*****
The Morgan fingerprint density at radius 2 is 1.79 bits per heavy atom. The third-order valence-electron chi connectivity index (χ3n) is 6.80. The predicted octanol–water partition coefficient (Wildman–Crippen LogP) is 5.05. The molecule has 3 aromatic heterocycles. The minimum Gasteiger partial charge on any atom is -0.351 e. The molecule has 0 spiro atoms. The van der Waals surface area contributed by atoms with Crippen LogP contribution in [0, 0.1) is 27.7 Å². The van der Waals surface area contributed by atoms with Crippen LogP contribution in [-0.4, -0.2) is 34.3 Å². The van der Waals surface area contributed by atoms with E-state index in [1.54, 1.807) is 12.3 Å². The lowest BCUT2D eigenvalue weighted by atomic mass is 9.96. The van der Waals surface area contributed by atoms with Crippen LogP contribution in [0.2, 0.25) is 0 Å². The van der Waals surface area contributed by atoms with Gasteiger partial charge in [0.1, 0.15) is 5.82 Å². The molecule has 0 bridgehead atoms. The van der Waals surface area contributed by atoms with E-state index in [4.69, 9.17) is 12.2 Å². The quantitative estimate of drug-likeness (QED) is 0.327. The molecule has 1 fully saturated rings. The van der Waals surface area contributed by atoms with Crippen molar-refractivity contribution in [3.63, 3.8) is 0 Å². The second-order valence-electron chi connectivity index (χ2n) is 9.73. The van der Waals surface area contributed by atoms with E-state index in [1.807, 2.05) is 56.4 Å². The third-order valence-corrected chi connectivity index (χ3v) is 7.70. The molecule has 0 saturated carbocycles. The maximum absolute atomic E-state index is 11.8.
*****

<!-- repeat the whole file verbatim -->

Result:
The Morgan fingerprint density at radius 2 is 1.79 bits per heavy atom. The third-order valence-electron chi connectivity index (χ3n) is 6.80. The predicted octanol–water partition coefficient (Wildman–Crippen LogP) is 5.05. The molecule has 3 aromatic heterocycles. The minimum Gasteiger partial charge on any atom is -0.351 e. The molecule has 0 spiro atoms. The van der Waals surface area contributed by atoms with Crippen LogP contribution in [0, 0.1) is 27.7 Å². The van der Waals surface area contributed by atoms with Crippen LogP contribution in [-0.4, -0.2) is 34.3 Å². The van der Waals surface area contributed by atoms with E-state index in [1.54, 1.807) is 12.3 Å². The lowest BCUT2D eigenvalue weighted by atomic mass is 9.96. The van der Waals surface area contributed by atoms with Crippen LogP contribution in [0.2, 0.25) is 0 Å². The van der Waals surface area contributed by atoms with Gasteiger partial charge in [0.1, 0.15) is 5.82 Å². The molecule has 0 bridgehead atoms. The van der Waals surface area contributed by atoms with E-state index in [4.69, 9.17) is 12.2 Å². The quantitative estimate of drug-likeness (QED) is 0.327. The molecule has 1 fully saturated rings. The van der Waals surface area contributed by atoms with Crippen molar-refractivity contribution in [3.63, 3.8) is 0 Å². The second-order valence-electron chi connectivity index (χ2n) is 9.73. The van der Waals surface area contributed by atoms with E-state index in [1.807, 2.05) is 56.4 Å². The third-order valence-corrected chi connectivity index (χ3v) is 7.70. The molecule has 0 saturated carbocycles. The maximum absolute atomic E-state index is 11.8.